forty days. forty stories.
Kayaking Gabon’s Gamba Complex with Joolee
Jewels, Rick and I spent the morning paddling down a labyrinth of narrow channels through the mangroves, scaring up the occasional manatee and enjoying the photo opportunities amongst the tree islands and grandly arching mangrove roots. We were relaxed and happy as we approached a wider channel, knowing we were within an hour’s paddle of the day’s destination, Sette Cama. Suddenly, Jules, let out a yelp and started paddling her kayak backwards a bit faster than I’d ever seen a sea kayak go forwards. Joules was quite the vision, cursing as she back-paddled upstream, sporting a grungy, drying sports bra on her head. Rick and I started back-paddling, as well, as soon as we saw the mist plumes from a couple of huge, snorting hippo heads that had broken the surface of the water like a pair of bulbous submarines about 100 feet in front of us. We had a huddle at the bank to make a plan to get around this obstacle. We already knew that hippos are near-sighted and short-tempered and are Africa’s most dangerous animal, killing more humans than the next five animals combined. Forget about lions, leopards and rhinos – hippos are the granddaddies of Africa’s dangerous mega-fauna and we needed to get past them. We’d learned that the best way to deal with these ornery critters was to give them plenty of space, try not to cut off their path to deep water – their sanctuary – and keep tapping your gunnels or combing with your paddle to let them know where you are at all times. We’d heard stories of hippos putting holes in 25-foot fiberglass-hulled power boats; suddenly, the cloth hulls of our 16-foot folding kayaks didn’t seem like much protection. Yet, there was our Dirty Girl, unshaken and ready to move forward into the unknown, yet again.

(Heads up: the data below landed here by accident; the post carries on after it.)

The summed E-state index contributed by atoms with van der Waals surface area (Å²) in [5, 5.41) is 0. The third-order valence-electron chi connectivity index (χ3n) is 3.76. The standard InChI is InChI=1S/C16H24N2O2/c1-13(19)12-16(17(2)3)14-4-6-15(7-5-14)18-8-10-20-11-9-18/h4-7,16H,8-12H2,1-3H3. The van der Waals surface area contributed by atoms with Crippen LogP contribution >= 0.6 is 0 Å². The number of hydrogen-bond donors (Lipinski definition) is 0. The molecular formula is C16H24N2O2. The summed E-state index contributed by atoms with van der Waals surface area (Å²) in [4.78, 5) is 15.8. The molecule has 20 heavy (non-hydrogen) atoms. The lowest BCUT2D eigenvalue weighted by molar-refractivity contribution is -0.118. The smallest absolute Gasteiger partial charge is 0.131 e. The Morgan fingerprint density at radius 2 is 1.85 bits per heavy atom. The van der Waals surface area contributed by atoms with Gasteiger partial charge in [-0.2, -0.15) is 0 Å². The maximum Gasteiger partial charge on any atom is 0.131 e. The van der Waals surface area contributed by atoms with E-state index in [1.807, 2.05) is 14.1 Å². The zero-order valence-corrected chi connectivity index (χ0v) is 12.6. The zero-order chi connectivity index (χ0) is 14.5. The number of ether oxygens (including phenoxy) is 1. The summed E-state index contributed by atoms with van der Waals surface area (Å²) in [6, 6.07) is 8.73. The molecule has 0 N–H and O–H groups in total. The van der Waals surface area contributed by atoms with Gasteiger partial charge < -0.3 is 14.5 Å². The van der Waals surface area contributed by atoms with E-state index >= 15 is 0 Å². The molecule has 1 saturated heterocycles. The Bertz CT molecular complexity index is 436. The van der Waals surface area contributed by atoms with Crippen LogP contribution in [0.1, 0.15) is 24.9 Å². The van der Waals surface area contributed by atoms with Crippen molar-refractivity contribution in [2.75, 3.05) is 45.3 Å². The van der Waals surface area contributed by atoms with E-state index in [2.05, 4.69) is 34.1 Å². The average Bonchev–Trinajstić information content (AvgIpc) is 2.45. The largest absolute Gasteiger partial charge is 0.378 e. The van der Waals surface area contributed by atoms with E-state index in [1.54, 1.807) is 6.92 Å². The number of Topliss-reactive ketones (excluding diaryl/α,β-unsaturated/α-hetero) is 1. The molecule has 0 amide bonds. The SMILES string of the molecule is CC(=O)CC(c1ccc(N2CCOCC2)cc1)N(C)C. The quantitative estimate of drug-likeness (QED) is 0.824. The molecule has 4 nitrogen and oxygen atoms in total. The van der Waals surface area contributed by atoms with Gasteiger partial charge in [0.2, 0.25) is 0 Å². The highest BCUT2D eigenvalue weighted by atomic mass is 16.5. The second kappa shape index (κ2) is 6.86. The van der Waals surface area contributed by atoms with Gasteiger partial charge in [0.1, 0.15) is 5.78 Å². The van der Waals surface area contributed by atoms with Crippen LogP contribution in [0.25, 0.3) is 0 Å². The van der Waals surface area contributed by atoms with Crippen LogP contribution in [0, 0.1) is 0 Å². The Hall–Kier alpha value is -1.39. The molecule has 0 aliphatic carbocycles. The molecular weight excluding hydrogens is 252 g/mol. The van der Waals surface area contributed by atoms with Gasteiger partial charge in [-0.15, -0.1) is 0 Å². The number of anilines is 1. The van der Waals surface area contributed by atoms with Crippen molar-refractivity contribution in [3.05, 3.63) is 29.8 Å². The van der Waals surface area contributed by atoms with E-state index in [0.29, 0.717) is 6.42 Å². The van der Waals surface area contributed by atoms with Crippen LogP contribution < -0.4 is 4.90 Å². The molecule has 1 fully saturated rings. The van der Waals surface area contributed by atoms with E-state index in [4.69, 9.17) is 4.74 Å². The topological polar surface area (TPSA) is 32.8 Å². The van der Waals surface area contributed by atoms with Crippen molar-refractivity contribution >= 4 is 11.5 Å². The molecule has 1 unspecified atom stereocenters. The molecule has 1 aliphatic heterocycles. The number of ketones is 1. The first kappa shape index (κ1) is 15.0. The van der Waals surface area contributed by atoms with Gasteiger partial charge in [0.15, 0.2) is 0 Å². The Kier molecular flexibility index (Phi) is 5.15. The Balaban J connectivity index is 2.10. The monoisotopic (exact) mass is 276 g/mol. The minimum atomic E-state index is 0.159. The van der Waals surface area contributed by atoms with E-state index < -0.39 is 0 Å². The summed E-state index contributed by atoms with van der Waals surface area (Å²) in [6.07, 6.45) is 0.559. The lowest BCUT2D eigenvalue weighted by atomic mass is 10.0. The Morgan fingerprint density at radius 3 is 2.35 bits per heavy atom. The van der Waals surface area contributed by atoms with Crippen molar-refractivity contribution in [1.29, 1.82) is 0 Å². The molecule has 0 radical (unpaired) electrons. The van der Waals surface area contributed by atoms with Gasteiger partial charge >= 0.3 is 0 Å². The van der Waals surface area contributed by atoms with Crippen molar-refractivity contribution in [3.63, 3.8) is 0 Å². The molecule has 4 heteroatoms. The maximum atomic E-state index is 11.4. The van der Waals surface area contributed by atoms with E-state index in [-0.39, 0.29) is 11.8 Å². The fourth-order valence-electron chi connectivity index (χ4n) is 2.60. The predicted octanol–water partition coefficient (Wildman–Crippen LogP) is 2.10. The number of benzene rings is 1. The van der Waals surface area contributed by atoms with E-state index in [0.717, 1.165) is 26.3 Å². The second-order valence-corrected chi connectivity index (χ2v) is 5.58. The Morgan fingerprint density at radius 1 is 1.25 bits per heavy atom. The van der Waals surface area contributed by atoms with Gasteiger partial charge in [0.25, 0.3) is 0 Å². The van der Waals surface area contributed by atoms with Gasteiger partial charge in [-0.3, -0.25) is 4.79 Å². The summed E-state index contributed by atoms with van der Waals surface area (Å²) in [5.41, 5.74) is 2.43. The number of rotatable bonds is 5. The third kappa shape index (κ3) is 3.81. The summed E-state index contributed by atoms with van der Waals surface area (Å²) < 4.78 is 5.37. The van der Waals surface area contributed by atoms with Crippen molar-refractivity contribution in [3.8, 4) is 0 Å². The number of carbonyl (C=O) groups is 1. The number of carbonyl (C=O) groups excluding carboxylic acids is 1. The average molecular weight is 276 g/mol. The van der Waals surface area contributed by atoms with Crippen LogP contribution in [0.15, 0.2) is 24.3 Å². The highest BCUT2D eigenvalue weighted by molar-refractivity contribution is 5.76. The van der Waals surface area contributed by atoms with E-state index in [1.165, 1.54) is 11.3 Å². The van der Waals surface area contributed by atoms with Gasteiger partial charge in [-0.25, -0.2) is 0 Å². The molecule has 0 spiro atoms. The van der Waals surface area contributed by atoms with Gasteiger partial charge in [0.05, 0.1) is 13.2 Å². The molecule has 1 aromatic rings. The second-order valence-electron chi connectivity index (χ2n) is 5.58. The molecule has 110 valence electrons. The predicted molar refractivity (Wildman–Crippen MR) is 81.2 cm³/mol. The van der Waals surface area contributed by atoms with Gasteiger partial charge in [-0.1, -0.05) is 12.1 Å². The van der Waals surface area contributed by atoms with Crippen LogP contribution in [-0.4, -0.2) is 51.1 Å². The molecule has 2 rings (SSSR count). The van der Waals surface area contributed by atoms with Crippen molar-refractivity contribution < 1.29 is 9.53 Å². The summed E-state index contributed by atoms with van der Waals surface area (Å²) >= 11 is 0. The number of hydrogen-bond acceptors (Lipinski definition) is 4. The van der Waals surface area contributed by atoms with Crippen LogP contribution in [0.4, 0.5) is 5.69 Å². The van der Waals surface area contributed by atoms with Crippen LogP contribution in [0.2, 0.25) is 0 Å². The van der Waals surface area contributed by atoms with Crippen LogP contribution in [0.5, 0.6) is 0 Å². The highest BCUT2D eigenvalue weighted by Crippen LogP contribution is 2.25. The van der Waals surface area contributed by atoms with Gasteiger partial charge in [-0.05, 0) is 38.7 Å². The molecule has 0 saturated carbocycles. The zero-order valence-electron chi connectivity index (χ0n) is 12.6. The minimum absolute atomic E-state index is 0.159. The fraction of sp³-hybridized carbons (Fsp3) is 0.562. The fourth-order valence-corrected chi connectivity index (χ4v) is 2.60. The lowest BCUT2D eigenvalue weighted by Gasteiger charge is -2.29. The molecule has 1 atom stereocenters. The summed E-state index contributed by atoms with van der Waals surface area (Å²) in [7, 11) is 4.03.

The next couple of weeks entailed paddling past elephants and crocodiles in narrow streams, digging insects out of our feet, portaging boats through the jungle, sauntering past coiled cobras, having baby gorillas suck the salt out of our paddling gloves, dealing with constant heat and humidity and – for Julz – putting up with the raunchy humor of travel companions. This was always taken in stride by our unflappable young heroine, who never failed to open doors for us with her winning smile and outgoing personality. From drinking Pickled Mongolians on the shores of Hovsgol Nuur to Glasnost picnics in Sao Tome’ to Ojo de Pollo in Chile, travel with Jules is always an adventure and a joy. This is one Chingadero that is looking forward to seeing where the next 40 years takes you.